You may have seen the backslash character ( \ ) used in CSS, often without any explanation as to why it works.
I’ll give you an example, and then I’ll explain when the backslash can be used. In setting a width for a div, you see CSS rules like this:
This example uses two width declarations because of IE5.x for Windows’ broken box model. (In Quirks mode, IE6 also uses the broken box model. In Standards mode, IE6 uses the correct box model.) Assume the width you really want for the div is 680px. Adding a 1px border on every side of the div adds two pixels to the width of the div in a browser with a broken box model. A standards-compliant browser includes the 2px border in the 680px specified for the div. As you might have guessed, this use of the backslash to set width is known as the box model hack.
It is important to notice that the declaration (w\idth: 680px;) for compliant browsers follows the declaration for broken-box-model browsers in the Cascade. Here’s what happens. IE.5x reads the width: 682px; declaration but skips over the following w\idth:680px; because it doesn’t understand a property with a backslash. A compliant browser reads the first declaration, but implements the second declaration. The compliant browser implements the second declaration because it does understand a property with a backslash, and because the declaration is later in the Cascade.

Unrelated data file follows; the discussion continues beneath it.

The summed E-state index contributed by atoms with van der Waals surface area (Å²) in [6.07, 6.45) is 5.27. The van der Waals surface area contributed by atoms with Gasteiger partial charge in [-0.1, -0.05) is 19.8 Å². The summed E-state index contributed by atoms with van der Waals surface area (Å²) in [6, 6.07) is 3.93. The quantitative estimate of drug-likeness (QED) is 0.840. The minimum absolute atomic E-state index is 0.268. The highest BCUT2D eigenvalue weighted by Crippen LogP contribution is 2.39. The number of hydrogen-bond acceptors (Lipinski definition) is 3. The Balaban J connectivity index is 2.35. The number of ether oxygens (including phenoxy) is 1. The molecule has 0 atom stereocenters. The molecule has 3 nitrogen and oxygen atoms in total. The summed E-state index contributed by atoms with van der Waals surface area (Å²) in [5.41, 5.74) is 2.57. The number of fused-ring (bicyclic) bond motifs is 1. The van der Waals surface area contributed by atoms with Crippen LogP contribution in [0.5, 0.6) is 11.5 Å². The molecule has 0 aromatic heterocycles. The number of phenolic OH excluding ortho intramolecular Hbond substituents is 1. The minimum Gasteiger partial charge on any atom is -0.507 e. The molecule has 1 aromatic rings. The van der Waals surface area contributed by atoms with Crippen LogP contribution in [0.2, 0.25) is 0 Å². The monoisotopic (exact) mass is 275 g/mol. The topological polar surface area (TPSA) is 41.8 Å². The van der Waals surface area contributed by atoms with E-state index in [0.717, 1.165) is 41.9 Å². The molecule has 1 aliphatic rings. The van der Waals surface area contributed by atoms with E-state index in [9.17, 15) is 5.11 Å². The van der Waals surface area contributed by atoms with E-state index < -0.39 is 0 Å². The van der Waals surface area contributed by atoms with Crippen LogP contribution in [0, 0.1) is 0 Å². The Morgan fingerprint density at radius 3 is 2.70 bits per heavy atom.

Why does the backslash work? It turns out that the backslash is an entirely legal character. In fact, it will not stop your CSS from validating. There is one restriction on its use. You cannot place the backslash before any letter used for the hexadecimal color codes–a,b,c,d,e or f–or unwanted effects will befall you.